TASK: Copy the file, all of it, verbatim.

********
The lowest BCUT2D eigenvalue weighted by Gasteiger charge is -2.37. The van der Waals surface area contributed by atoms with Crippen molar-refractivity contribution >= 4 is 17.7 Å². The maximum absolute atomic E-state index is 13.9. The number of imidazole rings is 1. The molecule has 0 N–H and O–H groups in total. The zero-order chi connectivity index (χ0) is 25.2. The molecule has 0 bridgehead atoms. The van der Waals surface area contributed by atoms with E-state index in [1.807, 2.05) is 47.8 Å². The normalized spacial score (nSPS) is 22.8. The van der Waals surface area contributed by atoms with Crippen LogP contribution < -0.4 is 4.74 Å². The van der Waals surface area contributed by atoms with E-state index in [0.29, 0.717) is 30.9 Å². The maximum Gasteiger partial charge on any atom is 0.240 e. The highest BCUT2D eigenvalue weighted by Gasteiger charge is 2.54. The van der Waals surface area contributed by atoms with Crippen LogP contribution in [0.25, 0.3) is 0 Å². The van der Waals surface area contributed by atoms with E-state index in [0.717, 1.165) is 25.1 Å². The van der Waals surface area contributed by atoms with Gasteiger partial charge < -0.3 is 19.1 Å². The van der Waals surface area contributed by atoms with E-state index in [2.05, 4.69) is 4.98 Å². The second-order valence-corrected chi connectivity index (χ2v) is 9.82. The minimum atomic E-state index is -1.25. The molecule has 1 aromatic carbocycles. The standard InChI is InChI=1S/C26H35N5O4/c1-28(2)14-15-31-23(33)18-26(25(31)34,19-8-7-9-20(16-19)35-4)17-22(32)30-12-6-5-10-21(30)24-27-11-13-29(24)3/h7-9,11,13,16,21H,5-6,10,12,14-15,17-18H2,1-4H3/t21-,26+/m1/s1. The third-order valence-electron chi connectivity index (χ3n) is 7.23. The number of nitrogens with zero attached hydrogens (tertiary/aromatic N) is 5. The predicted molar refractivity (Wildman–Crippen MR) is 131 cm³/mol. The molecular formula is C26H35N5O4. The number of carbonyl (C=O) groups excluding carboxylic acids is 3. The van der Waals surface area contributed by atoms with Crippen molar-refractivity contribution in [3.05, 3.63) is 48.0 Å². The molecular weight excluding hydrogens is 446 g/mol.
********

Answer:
The lowest BCUT2D eigenvalue weighted by Gasteiger charge is -2.37. The van der Waals surface area contributed by atoms with Crippen molar-refractivity contribution >= 4 is 17.7 Å². The maximum absolute atomic E-state index is 13.9. The number of imidazole rings is 1. The molecule has 0 N–H and O–H groups in total. The zero-order chi connectivity index (χ0) is 25.2. The molecule has 0 bridgehead atoms. The van der Waals surface area contributed by atoms with E-state index in [1.807, 2.05) is 47.8 Å². The normalized spacial score (nSPS) is 22.8. The van der Waals surface area contributed by atoms with Crippen LogP contribution < -0.4 is 4.74 Å². The van der Waals surface area contributed by atoms with E-state index in [0.29, 0.717) is 30.9 Å². The maximum Gasteiger partial charge on any atom is 0.240 e. The highest BCUT2D eigenvalue weighted by Gasteiger charge is 2.54. The van der Waals surface area contributed by atoms with Crippen LogP contribution in [0.25, 0.3) is 0 Å². The van der Waals surface area contributed by atoms with E-state index in [0.717, 1.165) is 25.1 Å². The van der Waals surface area contributed by atoms with Gasteiger partial charge < -0.3 is 19.1 Å². The van der Waals surface area contributed by atoms with E-state index in [2.05, 4.69) is 4.98 Å². The second-order valence-corrected chi connectivity index (χ2v) is 9.82. The minimum atomic E-state index is -1.25. The molecule has 1 aromatic carbocycles. The standard InChI is InChI=1S/C26H35N5O4/c1-28(2)14-15-31-23(33)18-26(25(31)34,19-8-7-9-20(16-19)35-4)17-22(32)30-12-6-5-10-21(30)24-27-11-13-29(24)3/h7-9,11,13,16,21H,5-6,10,12,14-15,17-18H2,1-4H3/t21-,26+/m1/s1. The third-order valence-electron chi connectivity index (χ3n) is 7.23. The number of nitrogens with zero attached hydrogens (tertiary/aromatic N) is 5. The predicted molar refractivity (Wildman–Crippen MR) is 131 cm³/mol. The molecular formula is C26H35N5O4. The number of carbonyl (C=O) groups excluding carboxylic acids is 3. The van der Waals surface area contributed by atoms with Crippen molar-refractivity contribution in [3.05, 3.63) is 48.0 Å². The molecular weight excluding hydrogens is 446 g/mol.